Mister Eclectic (howeird) wrote,
Mister Eclectic
howeird

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Little Things

I'm writing this while Ulead Video Studio is exporting some videos in MPEG-1 CBR format for a class I'm teaching next week. Took the printout of the powerpoint slides home after work, went to Starbucks and reviewed them over an iced hazelnut mocha, in between glances at the copious amounts of eye candy.

This particular Starbucks is next to a Blockbuster, so it is open late. It's in a decent part of town, part of a small shopping center with a huge parking lot, so it's a major hangout for the slightly pierced, minimally tattooed, low-slung jeans/belly shirt wearing, and (unfortunately) nicotine-addicted 16-21 set. Tonight was particularly distracting, lots of traffic going through the place, and quite a crowd of second-hand smoke producers outside.

Peeve. Gripe. I would like to sit outdoors, but the smokers pollute the area so thoroughly...

Okay. On to little things.

Got my MIDI up and running
for the first time since having to downsize my computer setup.
  • Installed the game port for my motherboard, which also adds 2 USB ports
  • Attached the MIDI cable
  • Hooked it up to the MIDI keyboard
  • Re-installed SmartScore Songbook
  • Fired up the keyboard and Songbook and played MIDI from the keyboard out the computer speakers.


Bad news - the keyboard sucks. It's a cheap output-only model with only 4 octaves of keys. At max volume it is too low to hear on the computer until I crank the speakers. Maybe tomorrow's field trip will be to Starving Musician to get a full-sized keyboard.

Programmed my light switches
I have used X10 controllers for years and years. The original X10 spec allowed signals to be passed along the AC power lines for controlling modules which could turn on/off and dim lamps, and turn on/off pretty much anything which plugs into AC. Next they added a protocol for sending the signal over wireless. Very low power/short range. I had been using a wired controller (looks like an alarm clock) to turn my lights on and off automatically.

The new apartment has two separate AC circuits, so the single wired box could only control half the lights.

So I bought a wireless controller which programs through USB cable from a PC application. Once the box is programmed, plug it into any outlet in the apartment, and it sends the control signals both on the wire and through the air. So all my lights now work from the one controller.

Bad news - while replacing my too-dim 75-watt-equivalent fluoresent light bulbs with 150-watt-equivalent 3-ways, I discovered that two out of three of my floor lamps have defective 3-way switches. Field trip tomorrow - hunt for a better quality floor lamp and buy 4 of them.

Set up a second indoor/outdoor thermometer.

I have had one for years, it's a 2-piece set with a wireless remote temperature sensor that sits in a shaded/sheltered place outside, and a big readout with a sensor built in which sits on top of my piano, and shows the indoor and outdoor temps. In the new place I wanted to have one for the bedroom as well- for two reasons. One was to know what to wear by looking at the outdoor temp, and the other was to calibrate the bedroom heater. It's an electric heater built into the wall, and the rocket scientist who designed the place put the thermostat next to the door, directly facing the heater across the room. If the door is open (which it is most of the time) the cold air from the hall tells the thermostat the room is cooler than it really is. If the door is closed, it registers as a lot warmer when the heater is on.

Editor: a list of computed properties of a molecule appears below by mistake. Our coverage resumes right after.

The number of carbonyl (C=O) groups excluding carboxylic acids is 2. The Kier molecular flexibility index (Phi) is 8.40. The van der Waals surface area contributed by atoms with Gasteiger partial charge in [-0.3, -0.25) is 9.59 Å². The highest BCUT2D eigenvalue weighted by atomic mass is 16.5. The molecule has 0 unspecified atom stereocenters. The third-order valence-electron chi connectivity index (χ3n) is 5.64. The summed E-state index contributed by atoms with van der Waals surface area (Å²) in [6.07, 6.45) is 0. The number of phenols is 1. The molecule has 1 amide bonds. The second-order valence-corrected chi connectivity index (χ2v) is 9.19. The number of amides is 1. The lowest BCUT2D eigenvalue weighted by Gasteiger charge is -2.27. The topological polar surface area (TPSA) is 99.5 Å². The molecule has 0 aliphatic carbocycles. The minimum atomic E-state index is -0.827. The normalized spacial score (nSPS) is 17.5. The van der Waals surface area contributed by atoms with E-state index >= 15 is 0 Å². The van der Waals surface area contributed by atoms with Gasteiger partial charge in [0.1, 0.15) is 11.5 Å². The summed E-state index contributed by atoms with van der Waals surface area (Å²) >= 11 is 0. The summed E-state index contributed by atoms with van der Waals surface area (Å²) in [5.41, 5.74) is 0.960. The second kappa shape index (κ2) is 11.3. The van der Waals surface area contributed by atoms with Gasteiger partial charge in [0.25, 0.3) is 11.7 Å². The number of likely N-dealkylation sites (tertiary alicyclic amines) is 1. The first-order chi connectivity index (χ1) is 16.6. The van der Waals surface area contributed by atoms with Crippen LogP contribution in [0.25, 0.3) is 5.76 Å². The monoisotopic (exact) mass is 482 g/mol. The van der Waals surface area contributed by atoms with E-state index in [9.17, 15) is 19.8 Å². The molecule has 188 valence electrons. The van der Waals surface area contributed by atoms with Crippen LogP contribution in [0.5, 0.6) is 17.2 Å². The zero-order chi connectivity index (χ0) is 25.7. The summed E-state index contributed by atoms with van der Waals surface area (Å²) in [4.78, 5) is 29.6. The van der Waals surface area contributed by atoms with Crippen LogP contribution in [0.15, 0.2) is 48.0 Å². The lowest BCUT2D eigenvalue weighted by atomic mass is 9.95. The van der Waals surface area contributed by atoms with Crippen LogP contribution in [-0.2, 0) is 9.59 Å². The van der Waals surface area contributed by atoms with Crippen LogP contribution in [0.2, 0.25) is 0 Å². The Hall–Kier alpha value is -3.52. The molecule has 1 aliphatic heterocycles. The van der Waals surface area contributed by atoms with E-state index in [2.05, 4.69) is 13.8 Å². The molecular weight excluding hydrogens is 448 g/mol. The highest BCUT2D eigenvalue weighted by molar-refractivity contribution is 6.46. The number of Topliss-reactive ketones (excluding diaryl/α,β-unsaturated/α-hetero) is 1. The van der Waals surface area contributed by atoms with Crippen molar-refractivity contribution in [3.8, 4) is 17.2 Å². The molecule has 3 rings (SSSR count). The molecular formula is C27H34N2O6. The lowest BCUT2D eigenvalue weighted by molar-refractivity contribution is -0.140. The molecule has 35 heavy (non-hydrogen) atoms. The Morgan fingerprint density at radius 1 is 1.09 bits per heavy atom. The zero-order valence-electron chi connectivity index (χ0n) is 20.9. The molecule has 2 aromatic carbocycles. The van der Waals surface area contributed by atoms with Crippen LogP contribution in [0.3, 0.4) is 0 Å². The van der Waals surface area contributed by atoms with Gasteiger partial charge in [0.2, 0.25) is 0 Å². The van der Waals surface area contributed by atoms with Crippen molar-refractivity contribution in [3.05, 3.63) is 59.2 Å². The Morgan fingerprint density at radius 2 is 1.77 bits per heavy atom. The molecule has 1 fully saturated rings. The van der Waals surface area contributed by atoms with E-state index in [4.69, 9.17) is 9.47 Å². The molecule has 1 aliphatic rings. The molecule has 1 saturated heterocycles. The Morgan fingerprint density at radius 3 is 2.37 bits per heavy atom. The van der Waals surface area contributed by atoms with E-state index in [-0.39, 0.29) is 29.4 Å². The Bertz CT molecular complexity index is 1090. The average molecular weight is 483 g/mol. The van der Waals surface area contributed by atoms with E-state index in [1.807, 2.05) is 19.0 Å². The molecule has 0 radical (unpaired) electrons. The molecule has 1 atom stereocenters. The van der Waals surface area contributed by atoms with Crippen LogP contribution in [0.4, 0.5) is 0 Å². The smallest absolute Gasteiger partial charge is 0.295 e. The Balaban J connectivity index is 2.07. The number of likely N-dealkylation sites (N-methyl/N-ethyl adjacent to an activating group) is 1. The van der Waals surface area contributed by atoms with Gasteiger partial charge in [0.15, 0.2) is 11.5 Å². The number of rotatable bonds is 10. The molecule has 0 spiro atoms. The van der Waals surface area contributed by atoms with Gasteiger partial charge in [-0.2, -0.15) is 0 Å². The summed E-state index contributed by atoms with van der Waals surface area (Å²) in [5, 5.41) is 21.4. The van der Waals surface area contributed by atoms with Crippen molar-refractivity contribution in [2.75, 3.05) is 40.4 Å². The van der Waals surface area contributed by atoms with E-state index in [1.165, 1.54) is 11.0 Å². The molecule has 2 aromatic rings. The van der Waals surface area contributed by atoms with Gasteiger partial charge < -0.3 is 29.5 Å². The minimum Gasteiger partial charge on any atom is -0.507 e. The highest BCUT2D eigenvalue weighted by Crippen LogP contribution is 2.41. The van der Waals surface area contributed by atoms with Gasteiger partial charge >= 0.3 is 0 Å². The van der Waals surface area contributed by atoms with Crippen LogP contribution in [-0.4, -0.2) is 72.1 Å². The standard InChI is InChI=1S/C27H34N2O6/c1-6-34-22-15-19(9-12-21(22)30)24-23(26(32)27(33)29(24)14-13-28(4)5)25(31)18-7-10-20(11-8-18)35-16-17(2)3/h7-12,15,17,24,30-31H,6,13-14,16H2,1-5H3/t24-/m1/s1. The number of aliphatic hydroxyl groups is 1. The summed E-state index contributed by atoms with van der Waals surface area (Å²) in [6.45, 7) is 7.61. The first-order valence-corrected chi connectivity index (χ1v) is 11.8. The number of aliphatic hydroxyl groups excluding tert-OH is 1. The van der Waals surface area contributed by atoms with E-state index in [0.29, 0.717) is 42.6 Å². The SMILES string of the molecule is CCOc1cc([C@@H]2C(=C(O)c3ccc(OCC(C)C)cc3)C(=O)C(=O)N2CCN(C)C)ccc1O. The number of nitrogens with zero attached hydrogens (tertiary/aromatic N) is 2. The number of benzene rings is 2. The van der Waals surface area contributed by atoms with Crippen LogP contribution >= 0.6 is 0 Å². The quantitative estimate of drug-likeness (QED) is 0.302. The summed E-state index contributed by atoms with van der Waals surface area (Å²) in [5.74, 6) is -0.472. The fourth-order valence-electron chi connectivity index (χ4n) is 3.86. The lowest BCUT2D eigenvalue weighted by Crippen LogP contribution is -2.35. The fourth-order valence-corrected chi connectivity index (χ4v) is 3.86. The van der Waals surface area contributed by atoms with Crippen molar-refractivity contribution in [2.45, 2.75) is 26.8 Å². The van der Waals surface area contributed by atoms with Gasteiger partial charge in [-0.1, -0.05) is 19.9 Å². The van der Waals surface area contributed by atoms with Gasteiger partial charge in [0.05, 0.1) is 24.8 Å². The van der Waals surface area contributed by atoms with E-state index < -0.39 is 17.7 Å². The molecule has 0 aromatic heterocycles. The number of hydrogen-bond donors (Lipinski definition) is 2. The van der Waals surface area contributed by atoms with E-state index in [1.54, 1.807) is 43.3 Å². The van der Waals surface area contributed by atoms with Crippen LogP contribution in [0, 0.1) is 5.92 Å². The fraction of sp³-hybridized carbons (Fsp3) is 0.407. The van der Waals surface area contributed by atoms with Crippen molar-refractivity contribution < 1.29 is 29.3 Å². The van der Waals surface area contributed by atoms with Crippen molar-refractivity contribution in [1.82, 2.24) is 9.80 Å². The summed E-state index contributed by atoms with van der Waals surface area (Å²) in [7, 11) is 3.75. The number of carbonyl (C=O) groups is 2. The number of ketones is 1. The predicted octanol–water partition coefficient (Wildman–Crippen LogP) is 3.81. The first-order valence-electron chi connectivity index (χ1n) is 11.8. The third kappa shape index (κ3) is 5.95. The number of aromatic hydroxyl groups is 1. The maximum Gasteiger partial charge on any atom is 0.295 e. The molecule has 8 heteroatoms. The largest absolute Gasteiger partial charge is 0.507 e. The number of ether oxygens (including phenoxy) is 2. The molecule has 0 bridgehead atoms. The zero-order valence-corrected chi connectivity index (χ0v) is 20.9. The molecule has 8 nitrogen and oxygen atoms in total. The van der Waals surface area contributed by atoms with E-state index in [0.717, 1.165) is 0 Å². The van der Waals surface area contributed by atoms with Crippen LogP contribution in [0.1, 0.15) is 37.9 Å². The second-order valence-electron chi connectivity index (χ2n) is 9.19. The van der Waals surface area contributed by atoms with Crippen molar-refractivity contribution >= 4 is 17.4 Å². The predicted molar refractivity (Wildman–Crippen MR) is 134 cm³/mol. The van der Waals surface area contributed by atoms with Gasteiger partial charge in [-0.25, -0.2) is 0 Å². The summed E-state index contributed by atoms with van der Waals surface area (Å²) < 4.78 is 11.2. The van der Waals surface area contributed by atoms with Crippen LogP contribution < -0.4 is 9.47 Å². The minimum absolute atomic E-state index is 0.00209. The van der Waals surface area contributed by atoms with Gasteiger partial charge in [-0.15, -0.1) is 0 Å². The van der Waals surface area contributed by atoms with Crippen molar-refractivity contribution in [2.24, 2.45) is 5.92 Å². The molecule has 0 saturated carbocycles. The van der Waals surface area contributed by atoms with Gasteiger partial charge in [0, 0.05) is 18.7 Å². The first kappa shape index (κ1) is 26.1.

Anyhow, the oddity here is Fry's was selling the same set as what I have for $50, but they had a newer/better model which also has an atomic clock, humidity and barometric pressure sensor for $40. So I got the new one.


Got new checks, paid DMV Registration

It took me a long time and a couple of go-rounds to get Quicken-compatible personal checks with my new address. A couple of weeks before I moved, but after I'd sent my upcoming change of address to the bank, I ordered checks from Checks Unlimited. They were among the few makers of non-generic inkjet-compatible checks. But they emailed me and said my bank would not confirm my address for them. They wanted me to go down to the bank and have them sign a form and fax it to them confirming my new address. They called this a "security" measure. I told them to wait 2 weeks for the new address to be official and try again. Well, they waited 2 weeks, but then told me what they should have said the first time - my bank does not confirm customer addresses for third parties.

So I scouted around the Internet and found CheckCrafters, which had lovely aquarium theme checks for Quicken, and placed an order. They arrived Monday, but I didn't have a chance to pick them up until today. They look great, everything was done right, though I did have to adjust the Quicken print alignment a tad because these checks have lines (the old generic ones did not).

I was waiting for the new address on the checks to pay my DMV registration, since they did not get the message that I had moved, despite the fact that I sent them a change of address in mid-September, and they put it on my new driver's license. Included in the envelope was a notice saying I could renew online, but online it said you had to renew by mail if your address was different from the one on the bill. Foo.
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